The elder care systems in Canada and Australia are remarkably similar in both their structures and failings.
The two countries share another dubious distinction: In both jurisdictions elders have disproportionately suffered the most during the COVID-19 pandemic.
Almost 80 per cent of Canada’s pandemic deaths have occurred in institutional settings such as nursing homes and retirement homes; in Australia, it’s about 70 per cent.
(Mind you, the scale is different; as of Monday, Canada’s population of 37.7 million had registered 22,859 deaths, while Australia, a country of 25.7 million, had only 909 COVID-19 deaths.)
The other trait the two distant Commonwealth countries share is a love of inquiries and royal commissions.
You can bet that Canada will soon have more public inquiries than you can shake a stick at examining the pandemic response, and the disaster in long-term care in particular.
But before we go too far down that bureaucratic road, we should turn our attention to the findings of the Australian Royal Commission Into Aged Care Quality and Safety.
The commission, which began its deliberations in 2018, well before the pandemic hit, has recently published its final report, titled Care, Dignity and Respect.
The conclusion of the massive 2,800-page, eight-volume opus can be summarized in a single sentence from the introduction: “People receiving aged care deserve better.”
How better can be achieved is spelled out in the report’s 148 recommendations, almost every one of which should be adopted by Canada.
The overarching change the commissioners call for is a philosophical one, shifting to a rights-based approach from a ration-driven one.
In both Australia and Canada, hospital and physician care are fully covered by medicare, but long-term care and home care are not. The result is ration and inequity: There are long wait lists for subsidized care, and people who can pay get better access.
The approach proposed by the Australian commission is legislative, creating an Aged Care Act that enshrines the right to universal access to care. The equivalent in Canada would be making long-term care and home care “medically necessary” services under the terms of the Canada Health Act.
The major themes tackled in the Australian commission recommendations are the same ones now at the top of the Canadian health policy agenda – standards of care, staffing and funding.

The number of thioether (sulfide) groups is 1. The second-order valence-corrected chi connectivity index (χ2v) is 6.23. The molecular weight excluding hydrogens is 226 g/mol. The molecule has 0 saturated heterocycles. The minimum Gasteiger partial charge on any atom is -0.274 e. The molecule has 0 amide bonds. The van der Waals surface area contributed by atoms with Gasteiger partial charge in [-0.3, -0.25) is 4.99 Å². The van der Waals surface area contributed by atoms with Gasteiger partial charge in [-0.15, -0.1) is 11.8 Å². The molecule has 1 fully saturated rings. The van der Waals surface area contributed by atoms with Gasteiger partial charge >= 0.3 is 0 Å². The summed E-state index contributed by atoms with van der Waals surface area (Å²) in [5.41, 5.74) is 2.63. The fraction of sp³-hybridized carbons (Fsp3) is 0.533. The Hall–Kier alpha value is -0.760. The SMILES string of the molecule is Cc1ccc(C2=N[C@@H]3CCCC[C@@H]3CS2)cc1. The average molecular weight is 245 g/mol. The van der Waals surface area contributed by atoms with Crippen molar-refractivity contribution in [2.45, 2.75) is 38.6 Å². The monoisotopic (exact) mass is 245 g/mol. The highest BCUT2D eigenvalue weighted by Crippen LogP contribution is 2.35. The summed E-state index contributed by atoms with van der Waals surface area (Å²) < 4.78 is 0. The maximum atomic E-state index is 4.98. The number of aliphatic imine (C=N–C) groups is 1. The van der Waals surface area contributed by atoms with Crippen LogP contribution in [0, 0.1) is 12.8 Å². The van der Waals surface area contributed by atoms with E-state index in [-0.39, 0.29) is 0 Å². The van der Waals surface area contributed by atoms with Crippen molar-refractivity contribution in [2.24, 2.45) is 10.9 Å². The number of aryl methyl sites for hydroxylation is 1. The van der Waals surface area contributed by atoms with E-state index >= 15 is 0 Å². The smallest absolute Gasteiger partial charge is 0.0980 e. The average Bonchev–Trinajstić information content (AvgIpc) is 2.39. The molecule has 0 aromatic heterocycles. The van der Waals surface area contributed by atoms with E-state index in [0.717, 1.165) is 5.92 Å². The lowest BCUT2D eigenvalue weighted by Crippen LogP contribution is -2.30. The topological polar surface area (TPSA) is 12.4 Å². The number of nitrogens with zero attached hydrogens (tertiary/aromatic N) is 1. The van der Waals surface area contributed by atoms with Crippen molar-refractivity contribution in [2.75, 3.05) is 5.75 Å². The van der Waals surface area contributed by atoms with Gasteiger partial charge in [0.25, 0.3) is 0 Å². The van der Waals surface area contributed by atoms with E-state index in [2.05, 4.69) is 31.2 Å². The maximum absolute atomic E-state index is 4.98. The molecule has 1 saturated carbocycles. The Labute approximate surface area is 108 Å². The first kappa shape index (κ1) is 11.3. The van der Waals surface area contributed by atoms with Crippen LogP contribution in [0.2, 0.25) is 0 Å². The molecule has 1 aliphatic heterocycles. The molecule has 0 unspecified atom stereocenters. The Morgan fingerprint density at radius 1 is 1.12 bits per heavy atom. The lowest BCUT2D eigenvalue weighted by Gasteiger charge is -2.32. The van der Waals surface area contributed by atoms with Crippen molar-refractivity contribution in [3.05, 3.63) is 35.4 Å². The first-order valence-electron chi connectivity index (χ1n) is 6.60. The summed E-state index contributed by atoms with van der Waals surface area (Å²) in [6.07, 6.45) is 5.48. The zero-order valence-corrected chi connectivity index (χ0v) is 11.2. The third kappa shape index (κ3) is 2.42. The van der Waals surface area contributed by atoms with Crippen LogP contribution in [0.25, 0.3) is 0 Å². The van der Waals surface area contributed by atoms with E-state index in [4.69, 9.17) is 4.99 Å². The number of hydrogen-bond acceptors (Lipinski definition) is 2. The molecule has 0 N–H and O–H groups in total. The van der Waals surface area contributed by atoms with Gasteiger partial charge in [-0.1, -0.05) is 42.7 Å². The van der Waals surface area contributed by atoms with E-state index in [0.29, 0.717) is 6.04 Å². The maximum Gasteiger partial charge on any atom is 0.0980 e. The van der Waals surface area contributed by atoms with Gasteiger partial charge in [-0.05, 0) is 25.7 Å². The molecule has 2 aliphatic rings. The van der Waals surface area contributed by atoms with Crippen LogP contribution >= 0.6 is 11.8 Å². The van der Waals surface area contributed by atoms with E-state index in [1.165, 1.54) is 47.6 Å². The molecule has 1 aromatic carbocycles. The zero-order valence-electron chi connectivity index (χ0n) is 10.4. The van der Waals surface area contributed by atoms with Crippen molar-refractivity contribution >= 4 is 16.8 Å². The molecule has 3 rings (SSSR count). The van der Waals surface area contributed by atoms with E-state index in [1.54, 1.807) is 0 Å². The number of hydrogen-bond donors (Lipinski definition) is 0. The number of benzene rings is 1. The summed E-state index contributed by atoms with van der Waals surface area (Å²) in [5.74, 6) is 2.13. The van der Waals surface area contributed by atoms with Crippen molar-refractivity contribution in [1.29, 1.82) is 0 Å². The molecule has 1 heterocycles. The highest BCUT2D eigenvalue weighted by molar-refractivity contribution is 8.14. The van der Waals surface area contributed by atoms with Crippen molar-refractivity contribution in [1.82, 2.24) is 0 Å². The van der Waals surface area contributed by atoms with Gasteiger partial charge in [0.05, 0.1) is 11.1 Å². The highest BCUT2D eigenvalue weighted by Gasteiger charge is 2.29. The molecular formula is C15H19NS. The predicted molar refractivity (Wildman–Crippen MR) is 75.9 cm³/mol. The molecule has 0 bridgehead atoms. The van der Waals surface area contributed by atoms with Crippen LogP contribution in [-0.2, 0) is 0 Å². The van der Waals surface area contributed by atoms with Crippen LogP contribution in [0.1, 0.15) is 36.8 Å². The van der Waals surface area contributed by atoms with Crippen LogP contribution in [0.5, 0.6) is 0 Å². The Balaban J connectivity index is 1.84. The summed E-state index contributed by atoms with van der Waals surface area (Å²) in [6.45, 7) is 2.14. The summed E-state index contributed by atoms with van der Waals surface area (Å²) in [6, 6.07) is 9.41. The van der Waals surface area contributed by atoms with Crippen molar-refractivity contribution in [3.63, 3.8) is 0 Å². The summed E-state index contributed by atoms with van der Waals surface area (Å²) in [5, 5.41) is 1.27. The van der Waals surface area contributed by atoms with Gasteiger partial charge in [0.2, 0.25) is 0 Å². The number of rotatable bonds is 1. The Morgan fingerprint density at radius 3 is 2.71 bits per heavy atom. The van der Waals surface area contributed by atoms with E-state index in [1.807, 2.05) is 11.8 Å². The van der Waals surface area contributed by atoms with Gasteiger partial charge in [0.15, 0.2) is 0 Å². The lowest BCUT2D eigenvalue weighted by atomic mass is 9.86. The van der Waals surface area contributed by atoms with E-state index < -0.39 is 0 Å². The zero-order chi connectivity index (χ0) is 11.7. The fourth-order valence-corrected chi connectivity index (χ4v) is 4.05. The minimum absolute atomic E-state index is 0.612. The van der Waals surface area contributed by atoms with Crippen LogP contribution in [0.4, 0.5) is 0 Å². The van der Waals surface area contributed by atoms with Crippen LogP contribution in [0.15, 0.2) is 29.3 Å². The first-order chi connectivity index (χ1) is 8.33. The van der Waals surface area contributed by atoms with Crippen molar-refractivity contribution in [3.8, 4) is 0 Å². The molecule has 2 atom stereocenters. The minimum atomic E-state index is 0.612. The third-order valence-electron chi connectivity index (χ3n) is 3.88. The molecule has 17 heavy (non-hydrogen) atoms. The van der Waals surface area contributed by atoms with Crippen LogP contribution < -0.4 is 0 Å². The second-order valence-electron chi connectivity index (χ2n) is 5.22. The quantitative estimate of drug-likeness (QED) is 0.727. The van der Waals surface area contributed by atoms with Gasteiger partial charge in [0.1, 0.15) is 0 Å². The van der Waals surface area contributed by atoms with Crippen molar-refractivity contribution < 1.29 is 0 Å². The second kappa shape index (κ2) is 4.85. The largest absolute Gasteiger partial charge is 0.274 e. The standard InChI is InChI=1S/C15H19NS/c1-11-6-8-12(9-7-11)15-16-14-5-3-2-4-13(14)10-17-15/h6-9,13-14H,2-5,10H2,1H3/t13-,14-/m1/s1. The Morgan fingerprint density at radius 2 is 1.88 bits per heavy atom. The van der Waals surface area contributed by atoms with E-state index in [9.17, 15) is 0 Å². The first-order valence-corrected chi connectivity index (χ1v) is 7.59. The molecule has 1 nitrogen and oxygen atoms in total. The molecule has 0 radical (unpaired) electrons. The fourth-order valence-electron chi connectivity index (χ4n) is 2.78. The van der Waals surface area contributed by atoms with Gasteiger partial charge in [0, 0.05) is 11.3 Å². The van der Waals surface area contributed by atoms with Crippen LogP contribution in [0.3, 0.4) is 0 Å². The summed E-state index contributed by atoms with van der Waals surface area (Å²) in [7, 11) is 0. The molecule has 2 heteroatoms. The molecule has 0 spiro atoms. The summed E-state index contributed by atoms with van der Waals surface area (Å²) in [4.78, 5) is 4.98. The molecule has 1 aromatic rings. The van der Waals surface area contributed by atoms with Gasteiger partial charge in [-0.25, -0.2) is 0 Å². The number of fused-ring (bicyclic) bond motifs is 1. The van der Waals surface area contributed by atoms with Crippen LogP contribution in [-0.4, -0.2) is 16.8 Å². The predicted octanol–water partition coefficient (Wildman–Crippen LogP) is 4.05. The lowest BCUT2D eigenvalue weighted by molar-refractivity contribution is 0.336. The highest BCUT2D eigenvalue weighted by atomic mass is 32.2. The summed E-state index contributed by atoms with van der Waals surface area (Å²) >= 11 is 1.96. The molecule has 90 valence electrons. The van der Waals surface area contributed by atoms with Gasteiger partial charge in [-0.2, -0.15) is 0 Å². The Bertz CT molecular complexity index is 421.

In Australia, the impetus for reform was damning media exposés about abuse and neglect, while in Canada it was the massive number of elders felled by the pandemic.
In long-term care, the commission recommends mandating a minimum of 200 minutes of one-on-one care daily, including 40 from a registered nurse. (In Canada, the push is for 240 minutes, with 48 minutes from an RN.)
There are calls for better training of personal care workers (known as care aides and personal support workers in Canada), as well as improved pay and benefits.
The commission says long-term care should shift from large prison-like institutions to a “small household model of accommodation.” (Both Australia’s and Canada’s systems have their roots in the penal system, not the health system.)
The Australian report repeats an oft-heard cry to shift way more resources to home care. Australia has a wait list of more than 100,000 people for home care; Canada doesn’t even bother counting, but the number is likely as high. Those on wait lists for home care end up being funnelled to long-term care homes or even hospitals, and rarely return home.
So how do we pay for all this?
In Australia, the two commissioners were divided on this contentious issue. One said there should be a separate tax; Australians pay a medicare levy of 1 per cent to 1.5 per cent of income. The aged-care levy would be another 1 per cent. The other commissioner suggested a “productivity commission” be established to determine adequate funding. The committee would determine how much money is needed to provide the legislated standard of care.
What they did agree on is that, after years of neglect, more funding is required from the state and, when individuals do have to contribute, the rules for means-testing have to be “simpler and fairer.”
The same is true in Canada and so, too, is the need for transparency, making clear what services are available to whom at what cost.
That about sums it up.
So, instead of appointing yet another commission to recommend what we already know, Canada would do well to download a few copies of Care, Dignity and Respect and, instead of more pondering, start with some actual implementation of reforms.
Dignified, respectful care is needed now. Our elders can’t afford to wait any longer.